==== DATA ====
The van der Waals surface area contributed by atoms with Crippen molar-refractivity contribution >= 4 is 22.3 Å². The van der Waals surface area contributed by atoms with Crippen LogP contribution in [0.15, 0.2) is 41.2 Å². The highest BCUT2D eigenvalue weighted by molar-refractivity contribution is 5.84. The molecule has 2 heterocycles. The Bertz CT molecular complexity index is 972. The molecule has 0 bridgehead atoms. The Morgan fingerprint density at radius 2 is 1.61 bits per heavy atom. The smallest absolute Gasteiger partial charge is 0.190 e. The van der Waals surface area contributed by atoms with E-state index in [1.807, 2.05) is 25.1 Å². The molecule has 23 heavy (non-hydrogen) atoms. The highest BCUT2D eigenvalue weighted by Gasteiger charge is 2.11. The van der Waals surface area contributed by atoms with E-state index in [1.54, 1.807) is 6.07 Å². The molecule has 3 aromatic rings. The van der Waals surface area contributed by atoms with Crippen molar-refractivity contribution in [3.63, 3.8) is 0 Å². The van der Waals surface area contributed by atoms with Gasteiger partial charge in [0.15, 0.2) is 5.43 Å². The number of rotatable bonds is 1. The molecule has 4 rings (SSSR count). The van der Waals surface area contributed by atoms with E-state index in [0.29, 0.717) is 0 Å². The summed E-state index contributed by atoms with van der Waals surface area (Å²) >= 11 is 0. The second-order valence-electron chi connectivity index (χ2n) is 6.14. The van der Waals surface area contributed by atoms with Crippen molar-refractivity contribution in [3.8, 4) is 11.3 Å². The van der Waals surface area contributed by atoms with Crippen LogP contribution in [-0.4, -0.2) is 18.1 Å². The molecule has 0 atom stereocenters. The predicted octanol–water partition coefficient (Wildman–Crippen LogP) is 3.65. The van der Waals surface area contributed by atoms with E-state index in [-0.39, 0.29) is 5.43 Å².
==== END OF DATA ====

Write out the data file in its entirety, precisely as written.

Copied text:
The van der Waals surface area contributed by atoms with Crippen molar-refractivity contribution >= 4 is 22.3 Å². The van der Waals surface area contributed by atoms with Crippen LogP contribution in [0.15, 0.2) is 41.2 Å². The highest BCUT2D eigenvalue weighted by molar-refractivity contribution is 5.84. The molecule has 2 heterocycles. The Bertz CT molecular complexity index is 972. The molecule has 0 bridgehead atoms. The Morgan fingerprint density at radius 2 is 1.61 bits per heavy atom. The smallest absolute Gasteiger partial charge is 0.190 e. The van der Waals surface area contributed by atoms with E-state index in [1.807, 2.05) is 25.1 Å². The molecule has 23 heavy (non-hydrogen) atoms. The highest BCUT2D eigenvalue weighted by Gasteiger charge is 2.11. The van der Waals surface area contributed by atoms with E-state index in [1.54, 1.807) is 6.07 Å². The molecule has 3 aromatic rings. The van der Waals surface area contributed by atoms with Crippen molar-refractivity contribution in [3.63, 3.8) is 0 Å². The van der Waals surface area contributed by atoms with Gasteiger partial charge in [0.15, 0.2) is 5.43 Å². The number of rotatable bonds is 1. The molecule has 4 rings (SSSR count). The van der Waals surface area contributed by atoms with E-state index in [0.29, 0.717) is 0 Å². The summed E-state index contributed by atoms with van der Waals surface area (Å²) >= 11 is 0. The second-order valence-electron chi connectivity index (χ2n) is 6.14. The van der Waals surface area contributed by atoms with Crippen molar-refractivity contribution in [3.8, 4) is 11.3 Å². The van der Waals surface area contributed by atoms with Crippen LogP contribution in [-0.4, -0.2) is 18.1 Å². The molecule has 0 atom stereocenters. The predicted octanol–water partition coefficient (Wildman–Crippen LogP) is 3.65. The van der Waals surface area contributed by atoms with E-state index in [-0.39, 0.29) is 5.43 Å².